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Gukurahundi diaries of ucuku olwenziwa ngopasi

22 Jan 2018 at 06:53hrs | Views
File Photo: A man being beaten by 5th brigade soldiers during Gukurahundi
I remember that it was a Sunday, January 16 1983 when these murderers first arrived at Sipepa in Tsholotsho. Earlier in the afternoon we had gone down to visit the Gwayi Station just a few kilometres away from the Sipepa centre. On our return we met a friend who told us that he had heard about people being severely assaulted and shops being closed just to the north of us.

When we got near the shops about two fifth brigade soldiers emerged, shots were then fired from the direction of Siyazama Store. Instinctively, we all rushed to a small hut behind Ncube's store,  popularly known as father of Hawks (he was Cain Mathema's uncle). As we passed Ncube's store Austin suggested we buy mealie meal.  We wanted to buy a 10kg bag but Ncube suggested we get a 50kg bag instead since shops were reportedly closing and no one knew when they would open again.

In the meantime we could hear  more shots coming from the direction of the clinic and other nearby shops. We bought the 50kg bag of mealie meal and then went into the small hut and in no time we were 8 young men in the hut. It seems this is exactly what the gukurahundi soldiers had wanted by firing those shots. Before we knew it we saw two brand new AK47s guns being brandished from the doorway. They ordered all of us out and the first question they asked was 'irikupi pfuti yako?" (where is your gun?) Of the eight only two of us understood a bit of the Shona language the soldiers had used to ask while the rest couldn't utter  or understand a word of it, so even if they wanted to respond they wouldn't know how how to respond. My cousin looked at me as if to tell me not to say anything in response. We were then ordered to lie on the quarry stone behind the shop and beaten to a pulp.

After several rounds of the beatings by the two soldiers we would be ordered to stand up and the same question would be asked again and again. Upon realising that they were not making any progress as none of us answered, the question was then changed to ' Arikupi madissident?' (Where are the dissidents?) Again we didn't know what to say in answer to that question and the torture continued to a point where two of our friends could no longer stand up when ordered to. At that point one young took out a folded piece of paper and handed it to one of the torturers,  telling him that it was a letter showing he had a brother working at Wankie Colliery. On opening paper the torturer found out it was just a blank piece of paper.  I can not sufficiently describe to you what happened to the young man. Let it suffice to say that the torture went on well into the evening.

When it became very dark their attention was turned elsewhere to some other people who were fleeing the villages and they left us severely beaten.  At that point my cousin and myself gathered enough courage and fled to the train station through the dense bush. The other six were so shocked and scared because of the torturous beatings such that   they remained holed up in that hut.

Upon getting to the train station my behind hurt so bad that  I couldn't sit so I lay down on the tall grass and the mosquitoes took over the torturing from the soldiers had left off. By around 9 pm i could see that the nearby waiting room was so full that some people sat outside. As more and more people came to the train station i feared for my life, because if the soldiers were to come I wouldn't have enough strength to run away. Just then, a Nissan Patrol vehicle came and  parked near the train station, the gukurahundi soldiers had followed us. Using the vehicle's lights they began to check people's  identity documents while asking those whose identity numbers showed that they were from elsewhere what they were doing in Tsholotsho. A few young men whose only only crime was that their identity numbers showed that they came fro elsewhere were ordered into the car. Up to now nobody except the gukurahundi soldiers knows what happened to them.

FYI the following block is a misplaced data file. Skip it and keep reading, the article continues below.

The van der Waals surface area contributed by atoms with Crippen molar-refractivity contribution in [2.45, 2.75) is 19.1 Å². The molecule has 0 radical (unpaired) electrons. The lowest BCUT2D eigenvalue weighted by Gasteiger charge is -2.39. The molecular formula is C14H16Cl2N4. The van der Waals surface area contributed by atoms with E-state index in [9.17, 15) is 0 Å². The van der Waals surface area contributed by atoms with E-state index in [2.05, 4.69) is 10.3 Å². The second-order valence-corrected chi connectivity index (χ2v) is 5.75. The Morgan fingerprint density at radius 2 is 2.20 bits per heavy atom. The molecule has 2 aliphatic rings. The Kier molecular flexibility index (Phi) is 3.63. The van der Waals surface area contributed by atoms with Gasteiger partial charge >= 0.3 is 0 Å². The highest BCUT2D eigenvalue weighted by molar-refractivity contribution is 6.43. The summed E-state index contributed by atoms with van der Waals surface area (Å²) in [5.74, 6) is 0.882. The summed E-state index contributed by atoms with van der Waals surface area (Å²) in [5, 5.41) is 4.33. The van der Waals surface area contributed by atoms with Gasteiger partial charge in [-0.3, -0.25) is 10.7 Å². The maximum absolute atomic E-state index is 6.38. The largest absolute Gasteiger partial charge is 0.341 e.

While checking through the queue the soldiers did  encounter a man who told them he was also working for the government and needed to be respected. We were all shocked by his boldness. But they didn't seem to know what to do with him. In the  end they just left him. Fortunately for me they had spent too much time checking people's identity documents and the Victoria Falls  bound train arrived before they got to me. I tried to be strong as I boarded the train and walked normally  for fear of being identified again. However before the train could leave the soldiers boarded and  they took away one young man just randomly after which a young woman shed tears and whispered quietly  "Nkosi yami" (ooh my God). The young man's fate was clear to all.

The following morning after my leaving by train  one of my best friends was killed back koSipepa his crime  being that he had been a refugee in Botswana during the war of liberation and was therefore most likely to be a dissident. He was not arrested, nor did he appear before a court just summarily executed by members of the fifth brigade  Many more were to die in  the same way in the the Sipepa area .Out of the eight young men who we were tortured  with on that unforgettable day and night only my cousin and myself are still alive. The rest were killed soon thereafter by the army.

When we boarded that train to Victoria Falls me and my cousin separated and only met in Hillbrow after about 30 years, when first met we didn't know where to start talking about that day and we still have not talked about it, what we did was to embrace and shed tears. Inzima lendlela esayihambayo.

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Source - Velempini Veap Thuthani Ndlovu
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